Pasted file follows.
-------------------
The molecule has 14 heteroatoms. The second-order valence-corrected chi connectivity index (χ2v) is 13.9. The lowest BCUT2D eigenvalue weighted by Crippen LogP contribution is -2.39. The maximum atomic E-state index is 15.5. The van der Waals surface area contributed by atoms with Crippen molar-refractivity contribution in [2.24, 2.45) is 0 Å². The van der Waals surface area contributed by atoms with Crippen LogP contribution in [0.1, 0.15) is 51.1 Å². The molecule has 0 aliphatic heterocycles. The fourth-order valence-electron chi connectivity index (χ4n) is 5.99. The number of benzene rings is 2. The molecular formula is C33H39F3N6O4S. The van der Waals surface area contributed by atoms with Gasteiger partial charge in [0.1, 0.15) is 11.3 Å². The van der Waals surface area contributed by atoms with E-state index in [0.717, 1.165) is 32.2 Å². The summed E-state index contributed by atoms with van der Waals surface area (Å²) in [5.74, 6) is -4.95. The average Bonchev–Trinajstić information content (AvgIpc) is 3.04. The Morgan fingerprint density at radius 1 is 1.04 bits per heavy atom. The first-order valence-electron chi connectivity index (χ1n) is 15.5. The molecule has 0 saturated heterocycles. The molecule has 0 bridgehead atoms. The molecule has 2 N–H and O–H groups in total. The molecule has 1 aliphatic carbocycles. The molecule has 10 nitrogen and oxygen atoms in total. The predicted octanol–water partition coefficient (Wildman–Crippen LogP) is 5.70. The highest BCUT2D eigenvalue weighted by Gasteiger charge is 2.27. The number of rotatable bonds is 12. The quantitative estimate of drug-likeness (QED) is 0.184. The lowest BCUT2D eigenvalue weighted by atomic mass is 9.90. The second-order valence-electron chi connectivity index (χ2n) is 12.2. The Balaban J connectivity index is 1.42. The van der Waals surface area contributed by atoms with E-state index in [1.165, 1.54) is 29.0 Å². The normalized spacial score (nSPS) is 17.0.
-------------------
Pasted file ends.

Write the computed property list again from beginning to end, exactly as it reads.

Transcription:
The molecule has 14 heteroatoms. The second-order valence-corrected chi connectivity index (χ2v) is 13.9. The lowest BCUT2D eigenvalue weighted by Crippen LogP contribution is -2.39. The maximum atomic E-state index is 15.5. The van der Waals surface area contributed by atoms with Crippen molar-refractivity contribution in [2.24, 2.45) is 0 Å². The van der Waals surface area contributed by atoms with Crippen LogP contribution in [0.1, 0.15) is 51.1 Å². The molecule has 0 aliphatic heterocycles. The fourth-order valence-electron chi connectivity index (χ4n) is 5.99. The number of benzene rings is 2. The molecular formula is C33H39F3N6O4S. The van der Waals surface area contributed by atoms with Gasteiger partial charge in [0.1, 0.15) is 11.3 Å². The van der Waals surface area contributed by atoms with E-state index in [0.717, 1.165) is 32.2 Å². The summed E-state index contributed by atoms with van der Waals surface area (Å²) in [5.74, 6) is -4.95. The average Bonchev–Trinajstić information content (AvgIpc) is 3.04. The Morgan fingerprint density at radius 1 is 1.04 bits per heavy atom. The first-order valence-electron chi connectivity index (χ1n) is 15.5. The molecule has 0 saturated heterocycles. The molecule has 0 bridgehead atoms. The molecule has 2 N–H and O–H groups in total. The molecule has 1 aliphatic carbocycles. The molecule has 10 nitrogen and oxygen atoms in total. The predicted octanol–water partition coefficient (Wildman–Crippen LogP) is 5.70. The highest BCUT2D eigenvalue weighted by Gasteiger charge is 2.27. The number of rotatable bonds is 12. The quantitative estimate of drug-likeness (QED) is 0.184. The lowest BCUT2D eigenvalue weighted by atomic mass is 9.90. The second-order valence-electron chi connectivity index (χ2n) is 12.2. The Balaban J connectivity index is 1.42. The van der Waals surface area contributed by atoms with E-state index in [1.165, 1.54) is 29.0 Å². The normalized spacial score (nSPS) is 17.0.